Wow, yesterday was rough. Joey and I barely made it out alive. Finn, however, remained strong post-op: even temperature, no breathing tubes, steady heart rate, soft whimpers, small sticky bowel movements and pain medicine-induced stupors.
The day began early with visits by my doctor, the nurse’s assistant (who checks my temperature every three hours…it’s really fun), the all-too-chipper nurse, someone wanting me to fill out a hospital survey, the overzealous lactation consultant, the housekeeper, room service, friends and two visits by the urologists who insisted we should not maintain hope that Finn will pee on his own…”All SB children need cathing or surgery. Yours will be no exception.” All this before 11:00am. Our parents said their goodbyes and we were on our own.
A little respite came as I got to enjoy “skin time” with Finn. In a recliner next to his NICU crib, they laid him on my bare chest, covered us in blankets and we reveled in an hour of human contact. Although I had to stroke his back amidst all the tubes and bandages, his skin was soft and warm and I felt a little like a mommy. Joey’s turn for skin time came later that night…and Finn didn’t even complain about all daddy’s chest hair.
This beautiful experience with Finn was quickly interrupted as the neonatologist requested our presence in a conference room. We expected a debriefing on Finn’s progress, but instead were drilled with questions about family history and our lifestyle habits. The purpose of the meeting soon became clear: “After reviewing Finn’s CAT scan and analyzing his severe case of hydrocephalus (fluid on the brain), you should expect some degree of mental retardation. It may be mild. It may be quite severe, but it will be present. After watching you visit him, I got the impression that you had no idea of his mental challenges and felt you needed to know the truth.” He showed us the CAT scan to “prove” Finn’s demise.
Joey wheeled me to our room in silence. The all-too-familiar sobs began. For five months we have been preparing ourselves for Spina Bifida, a neural tube defect that affects everything below the lesion in the spine and sometimes implies developmental delays or learning disabilities due to hydrocephalus. We were prepared for the possibility of math tutors, speech pathologists…not severe mental retardation. We felt like we were starting at the beginning. Like this was a whole new prognosis. Not only will Finn be unable to walk, pee, poop or stand on his own, he may not be able to engage in relationship with us? He may not be coherent enough to communicate? He won’t be capable of making friends?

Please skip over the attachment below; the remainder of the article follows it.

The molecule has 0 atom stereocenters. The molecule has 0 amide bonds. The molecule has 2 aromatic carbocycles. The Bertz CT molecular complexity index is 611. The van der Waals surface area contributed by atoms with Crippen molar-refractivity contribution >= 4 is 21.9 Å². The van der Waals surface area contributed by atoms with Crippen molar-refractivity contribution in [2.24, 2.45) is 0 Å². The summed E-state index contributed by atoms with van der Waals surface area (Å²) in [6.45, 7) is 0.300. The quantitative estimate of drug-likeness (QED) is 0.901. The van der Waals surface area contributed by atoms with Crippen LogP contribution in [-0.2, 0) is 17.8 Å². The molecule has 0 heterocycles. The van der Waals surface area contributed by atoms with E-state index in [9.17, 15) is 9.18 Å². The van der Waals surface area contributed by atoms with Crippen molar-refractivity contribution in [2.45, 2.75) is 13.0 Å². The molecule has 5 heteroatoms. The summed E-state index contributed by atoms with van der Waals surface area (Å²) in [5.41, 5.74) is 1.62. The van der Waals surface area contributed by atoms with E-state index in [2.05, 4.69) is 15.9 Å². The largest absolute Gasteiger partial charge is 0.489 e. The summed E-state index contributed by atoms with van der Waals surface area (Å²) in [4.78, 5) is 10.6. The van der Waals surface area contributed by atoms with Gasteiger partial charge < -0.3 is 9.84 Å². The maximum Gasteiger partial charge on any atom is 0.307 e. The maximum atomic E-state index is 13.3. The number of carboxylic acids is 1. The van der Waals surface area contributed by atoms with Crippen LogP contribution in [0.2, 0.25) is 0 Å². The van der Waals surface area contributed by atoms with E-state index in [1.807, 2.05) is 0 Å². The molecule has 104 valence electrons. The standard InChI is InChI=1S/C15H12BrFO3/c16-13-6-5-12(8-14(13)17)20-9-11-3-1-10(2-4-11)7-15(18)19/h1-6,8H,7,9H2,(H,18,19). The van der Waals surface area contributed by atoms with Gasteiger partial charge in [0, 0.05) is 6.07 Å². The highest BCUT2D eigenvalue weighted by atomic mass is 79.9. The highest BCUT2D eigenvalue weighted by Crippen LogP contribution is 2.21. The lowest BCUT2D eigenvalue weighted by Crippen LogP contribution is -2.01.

Too much. Too overwhelming. More than we could handle (Yes, I believe God often gives us more than we can handle…not more than He can handle, but friends, this is MORE than we can handle.)
We were numb; in shock. We were in the valley and there was no way out.
We called our doctor, the neurosurgeons and the nurses for a second opinion, but could reach no one. A sleepless, hopeless night ensued. I’m glad Feb. 29th only comes around every four years.
This morning, we awoke at 5:00am for some more “skin time” with Finn. Somehow things are better in his presence. We met with the neurosurgeons when they came by for their rounds and told them about yesterday’s interaction with the neonatologist. They were more hopeful, as they perform these surgeries for a living and see all kinds of cases and miracles (whether they acknowledge them as such or not). They reassured us that though there may be some developmental delays or learning disabilities for Finn due to the amount of pressure on his brain, there is no guarantee of any brain damage. They warned us not to look so far down the road, to take it a day at a time and not to worry about the mental challenges that may lie ahead. Our specialist came by later to check my incision and he said basically the same thing: that everything is unpredictable at this point and that Finn’s shunt surgery tomorrow will help release the pressure and drain the fluid on his brain. Only 10-15% of SB children experience some form of mental issues. Things aren’t so grim. They could be, but it isn’t guaranteed. Especially when The Healer is involved.
Please pray these things with us:
-Finn’s brain drains properly and completely tomorrow as a result of the brain shunt surgery
-The shunt is placed correctly and a revision is not necessary
-Finn’s brain matter expands, giving him all he needs for communication, comprehension and critical thinking
-Finn’s head compresses back to normal size
-Finn’s legs begin to move
-The doctors are coherent and precise during surgery
-Peace comes “like a river” for Joey and I. Though we are trying to remain hopeful, our faith is fragile.